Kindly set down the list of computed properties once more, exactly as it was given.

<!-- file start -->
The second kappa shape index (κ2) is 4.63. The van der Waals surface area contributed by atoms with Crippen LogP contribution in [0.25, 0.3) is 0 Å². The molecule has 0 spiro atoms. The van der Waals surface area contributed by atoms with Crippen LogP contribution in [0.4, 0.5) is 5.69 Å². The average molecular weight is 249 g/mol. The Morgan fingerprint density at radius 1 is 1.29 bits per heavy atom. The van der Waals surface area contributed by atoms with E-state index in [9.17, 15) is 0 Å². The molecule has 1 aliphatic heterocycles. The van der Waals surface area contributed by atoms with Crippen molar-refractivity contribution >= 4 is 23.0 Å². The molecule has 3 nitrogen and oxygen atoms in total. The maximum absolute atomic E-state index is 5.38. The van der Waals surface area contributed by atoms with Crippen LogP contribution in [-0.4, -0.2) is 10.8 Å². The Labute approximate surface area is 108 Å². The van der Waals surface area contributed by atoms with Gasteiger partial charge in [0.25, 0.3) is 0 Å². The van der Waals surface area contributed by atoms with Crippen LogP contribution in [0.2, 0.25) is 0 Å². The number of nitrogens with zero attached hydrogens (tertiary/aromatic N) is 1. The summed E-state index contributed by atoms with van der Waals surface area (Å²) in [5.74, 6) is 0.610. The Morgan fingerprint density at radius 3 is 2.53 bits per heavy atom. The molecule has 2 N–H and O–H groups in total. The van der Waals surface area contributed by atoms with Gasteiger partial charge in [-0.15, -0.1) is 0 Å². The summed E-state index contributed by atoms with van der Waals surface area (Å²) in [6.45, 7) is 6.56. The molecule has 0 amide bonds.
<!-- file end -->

The second kappa shape index (κ2) is 4.63. The van der Waals surface area contributed by atoms with Crippen LogP contribution in [0.25, 0.3) is 0 Å². The molecule has 0 spiro atoms. The van der Waals surface area contributed by atoms with Crippen LogP contribution in [0.4, 0.5) is 5.69 Å². The average molecular weight is 249 g/mol. The Morgan fingerprint density at radius 1 is 1.29 bits per heavy atom. The van der Waals surface area contributed by atoms with E-state index in [9.17, 15) is 0 Å². The molecule has 1 aliphatic heterocycles. The van der Waals surface area contributed by atoms with Crippen molar-refractivity contribution >= 4 is 23.0 Å². The molecule has 3 nitrogen and oxygen atoms in total. The maximum absolute atomic E-state index is 5.38. The van der Waals surface area contributed by atoms with Crippen LogP contribution in [-0.4, -0.2) is 10.8 Å². The Labute approximate surface area is 108 Å². The van der Waals surface area contributed by atoms with Gasteiger partial charge in [0.25, 0.3) is 0 Å². The van der Waals surface area contributed by atoms with Crippen LogP contribution in [0.2, 0.25) is 0 Å². The number of nitrogens with zero attached hydrogens (tertiary/aromatic N) is 1. The summed E-state index contributed by atoms with van der Waals surface area (Å²) in [5.74, 6) is 0.610. The Morgan fingerprint density at radius 3 is 2.53 bits per heavy atom. The molecule has 2 N–H and O–H groups in total. The van der Waals surface area contributed by atoms with Gasteiger partial charge in [-0.15, -0.1) is 0 Å². The summed E-state index contributed by atoms with van der Waals surface area (Å²) in [6.45, 7) is 6.56. The molecule has 0 amide bonds.